Bilharzia / Schistosomiasis
is caused by a fluke, released from fresh water snails in Africa and South
America (and less so in the Middle and Far East). Infected humans contaminate
the water by their urine or stools. Snails usually live on weed and stones
near the surface of water - but not exclusively. Currents can also spread
the flukes to areas well away from the contaminated water.
occurs when an individual's skin comes into contact with infected water,
for example, during activities such as swimming, washing or paddling.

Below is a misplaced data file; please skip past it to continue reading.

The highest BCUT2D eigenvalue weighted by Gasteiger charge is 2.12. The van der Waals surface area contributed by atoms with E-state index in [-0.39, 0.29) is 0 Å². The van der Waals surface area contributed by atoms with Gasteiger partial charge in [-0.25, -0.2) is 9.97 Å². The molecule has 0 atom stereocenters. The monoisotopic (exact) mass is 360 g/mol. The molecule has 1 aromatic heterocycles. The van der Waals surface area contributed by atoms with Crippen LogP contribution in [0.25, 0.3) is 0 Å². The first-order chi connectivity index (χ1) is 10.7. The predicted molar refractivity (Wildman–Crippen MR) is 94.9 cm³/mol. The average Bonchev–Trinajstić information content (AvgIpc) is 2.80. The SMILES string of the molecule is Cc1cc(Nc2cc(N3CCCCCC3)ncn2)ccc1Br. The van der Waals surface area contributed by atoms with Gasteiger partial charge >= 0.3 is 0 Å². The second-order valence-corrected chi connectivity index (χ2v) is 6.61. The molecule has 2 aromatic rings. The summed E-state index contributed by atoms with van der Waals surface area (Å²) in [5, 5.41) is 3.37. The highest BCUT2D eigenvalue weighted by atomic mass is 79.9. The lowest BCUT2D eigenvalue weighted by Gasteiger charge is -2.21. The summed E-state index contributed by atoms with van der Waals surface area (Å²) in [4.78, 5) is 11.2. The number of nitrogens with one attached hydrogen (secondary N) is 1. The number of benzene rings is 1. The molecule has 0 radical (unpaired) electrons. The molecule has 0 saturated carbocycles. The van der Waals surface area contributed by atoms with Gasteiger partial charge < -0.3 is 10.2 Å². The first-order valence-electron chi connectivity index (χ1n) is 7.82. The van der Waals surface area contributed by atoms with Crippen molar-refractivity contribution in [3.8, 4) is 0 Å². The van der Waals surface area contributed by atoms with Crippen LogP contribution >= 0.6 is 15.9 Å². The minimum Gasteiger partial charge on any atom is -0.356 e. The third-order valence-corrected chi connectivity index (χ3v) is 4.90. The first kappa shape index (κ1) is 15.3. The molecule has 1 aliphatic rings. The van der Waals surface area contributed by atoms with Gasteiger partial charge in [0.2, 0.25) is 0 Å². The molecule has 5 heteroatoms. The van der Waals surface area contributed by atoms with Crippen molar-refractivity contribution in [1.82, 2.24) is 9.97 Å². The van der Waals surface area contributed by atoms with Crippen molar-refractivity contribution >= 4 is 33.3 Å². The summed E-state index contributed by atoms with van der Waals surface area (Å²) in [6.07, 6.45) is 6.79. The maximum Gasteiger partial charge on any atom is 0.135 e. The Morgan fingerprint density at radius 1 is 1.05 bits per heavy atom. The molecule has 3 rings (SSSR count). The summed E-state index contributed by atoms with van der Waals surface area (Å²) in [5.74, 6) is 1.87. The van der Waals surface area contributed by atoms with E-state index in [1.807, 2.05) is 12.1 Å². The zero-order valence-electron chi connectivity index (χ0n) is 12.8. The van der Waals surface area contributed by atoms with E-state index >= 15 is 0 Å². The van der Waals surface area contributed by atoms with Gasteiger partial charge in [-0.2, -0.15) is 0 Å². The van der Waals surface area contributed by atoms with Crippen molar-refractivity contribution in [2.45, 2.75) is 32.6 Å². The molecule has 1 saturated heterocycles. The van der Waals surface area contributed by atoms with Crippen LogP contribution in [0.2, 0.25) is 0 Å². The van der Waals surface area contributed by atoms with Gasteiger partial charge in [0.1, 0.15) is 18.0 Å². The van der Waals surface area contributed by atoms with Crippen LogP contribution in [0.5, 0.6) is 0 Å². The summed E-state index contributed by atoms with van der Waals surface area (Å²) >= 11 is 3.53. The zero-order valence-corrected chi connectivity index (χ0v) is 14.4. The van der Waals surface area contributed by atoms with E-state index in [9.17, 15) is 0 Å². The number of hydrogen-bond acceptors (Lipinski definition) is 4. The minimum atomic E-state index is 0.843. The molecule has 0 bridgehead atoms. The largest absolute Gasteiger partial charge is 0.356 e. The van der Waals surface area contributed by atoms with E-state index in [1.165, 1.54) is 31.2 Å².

is often asymptomatic but itching can occur at the site of entry. Two to
four weeks later fever, diarrhoea, cough or a rash may develop. Long standing
disease can lead to problems with the bladder, kidneys, bowel or liver.
can treat the infection, but travellers are advised to take precautions
to prevent infection, rather than rely on treatment, because of the potential
long-term effects of the disease.
Avoid skin contact
with fresh water in endemic areas, e.g. ponds, lakes and river;
Swim only in protected
swimming pools or safe sea water;
source: Scottish NHS